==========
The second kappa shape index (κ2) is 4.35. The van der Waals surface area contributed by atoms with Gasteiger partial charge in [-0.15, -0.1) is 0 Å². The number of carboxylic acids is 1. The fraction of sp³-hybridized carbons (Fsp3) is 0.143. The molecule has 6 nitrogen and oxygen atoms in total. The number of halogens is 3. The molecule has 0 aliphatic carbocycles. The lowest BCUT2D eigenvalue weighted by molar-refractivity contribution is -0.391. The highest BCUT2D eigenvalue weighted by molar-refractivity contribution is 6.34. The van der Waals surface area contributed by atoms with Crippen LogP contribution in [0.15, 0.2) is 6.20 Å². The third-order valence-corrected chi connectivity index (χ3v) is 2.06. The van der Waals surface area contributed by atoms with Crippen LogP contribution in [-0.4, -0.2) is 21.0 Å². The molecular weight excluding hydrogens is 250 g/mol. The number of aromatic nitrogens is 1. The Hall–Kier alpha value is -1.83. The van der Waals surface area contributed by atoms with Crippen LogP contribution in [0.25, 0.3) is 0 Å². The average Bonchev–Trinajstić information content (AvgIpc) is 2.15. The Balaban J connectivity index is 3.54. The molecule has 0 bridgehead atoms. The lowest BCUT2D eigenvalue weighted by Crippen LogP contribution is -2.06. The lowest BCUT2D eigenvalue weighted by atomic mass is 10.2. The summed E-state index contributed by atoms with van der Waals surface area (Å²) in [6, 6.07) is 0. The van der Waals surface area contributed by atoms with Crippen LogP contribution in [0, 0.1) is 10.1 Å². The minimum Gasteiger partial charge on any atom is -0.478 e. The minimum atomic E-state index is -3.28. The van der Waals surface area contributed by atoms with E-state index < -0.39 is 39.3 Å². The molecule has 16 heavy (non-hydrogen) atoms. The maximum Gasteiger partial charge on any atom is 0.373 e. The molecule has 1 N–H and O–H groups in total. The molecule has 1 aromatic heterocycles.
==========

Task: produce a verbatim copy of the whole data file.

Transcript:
The second kappa shape index (κ2) is 4.35. The van der Waals surface area contributed by atoms with Gasteiger partial charge in [-0.15, -0.1) is 0 Å². The number of carboxylic acids is 1. The fraction of sp³-hybridized carbons (Fsp3) is 0.143. The molecule has 6 nitrogen and oxygen atoms in total. The number of halogens is 3. The molecule has 0 aliphatic carbocycles. The lowest BCUT2D eigenvalue weighted by molar-refractivity contribution is -0.391. The highest BCUT2D eigenvalue weighted by molar-refractivity contribution is 6.34. The van der Waals surface area contributed by atoms with Crippen LogP contribution in [0.15, 0.2) is 6.20 Å². The third-order valence-corrected chi connectivity index (χ3v) is 2.06. The van der Waals surface area contributed by atoms with Crippen LogP contribution in [-0.4, -0.2) is 21.0 Å². The molecular weight excluding hydrogens is 250 g/mol. The number of aromatic nitrogens is 1. The Hall–Kier alpha value is -1.83. The van der Waals surface area contributed by atoms with Crippen LogP contribution in [0.25, 0.3) is 0 Å². The average Bonchev–Trinajstić information content (AvgIpc) is 2.15. The Balaban J connectivity index is 3.54. The molecule has 0 bridgehead atoms. The lowest BCUT2D eigenvalue weighted by Crippen LogP contribution is -2.06. The lowest BCUT2D eigenvalue weighted by atomic mass is 10.2. The summed E-state index contributed by atoms with van der Waals surface area (Å²) in [6, 6.07) is 0. The van der Waals surface area contributed by atoms with Crippen LogP contribution in [0, 0.1) is 10.1 Å². The minimum Gasteiger partial charge on any atom is -0.478 e. The minimum atomic E-state index is -3.28. The van der Waals surface area contributed by atoms with E-state index < -0.39 is 39.3 Å². The molecule has 16 heavy (non-hydrogen) atoms. The maximum Gasteiger partial charge on any atom is 0.373 e. The molecule has 1 N–H and O–H groups in total. The molecule has 1 aromatic heterocycles.